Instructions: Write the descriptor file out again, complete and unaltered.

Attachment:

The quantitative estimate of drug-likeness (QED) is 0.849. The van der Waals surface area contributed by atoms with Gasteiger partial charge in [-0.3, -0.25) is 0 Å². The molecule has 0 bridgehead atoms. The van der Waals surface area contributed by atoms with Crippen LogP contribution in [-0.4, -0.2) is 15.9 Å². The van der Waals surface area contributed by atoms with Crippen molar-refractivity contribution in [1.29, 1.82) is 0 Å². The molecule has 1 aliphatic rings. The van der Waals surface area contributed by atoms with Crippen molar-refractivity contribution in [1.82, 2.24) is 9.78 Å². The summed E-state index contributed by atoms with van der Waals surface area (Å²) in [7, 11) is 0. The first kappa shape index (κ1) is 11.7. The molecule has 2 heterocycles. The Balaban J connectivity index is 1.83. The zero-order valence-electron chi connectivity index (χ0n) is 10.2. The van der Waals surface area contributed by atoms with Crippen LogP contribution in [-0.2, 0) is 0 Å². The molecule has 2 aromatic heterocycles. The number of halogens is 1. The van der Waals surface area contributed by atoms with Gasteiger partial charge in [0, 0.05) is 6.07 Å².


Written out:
The quantitative estimate of drug-likeness (QED) is 0.849. The van der Waals surface area contributed by atoms with Gasteiger partial charge in [-0.3, -0.25) is 0 Å². The molecule has 0 bridgehead atoms. The van der Waals surface area contributed by atoms with Crippen LogP contribution in [-0.4, -0.2) is 15.9 Å². The van der Waals surface area contributed by atoms with Crippen molar-refractivity contribution in [1.29, 1.82) is 0 Å². The molecule has 1 aliphatic rings. The van der Waals surface area contributed by atoms with Crippen molar-refractivity contribution in [1.82, 2.24) is 9.78 Å². The summed E-state index contributed by atoms with van der Waals surface area (Å²) in [7, 11) is 0. The first kappa shape index (κ1) is 11.7. The molecule has 2 heterocycles. The Balaban J connectivity index is 1.83. The zero-order valence-electron chi connectivity index (χ0n) is 10.2. The van der Waals surface area contributed by atoms with Crippen LogP contribution in [-0.2, 0) is 0 Å². The molecule has 2 aromatic heterocycles. The number of halogens is 1. The van der Waals surface area contributed by atoms with Gasteiger partial charge in [0, 0.05) is 6.07 Å².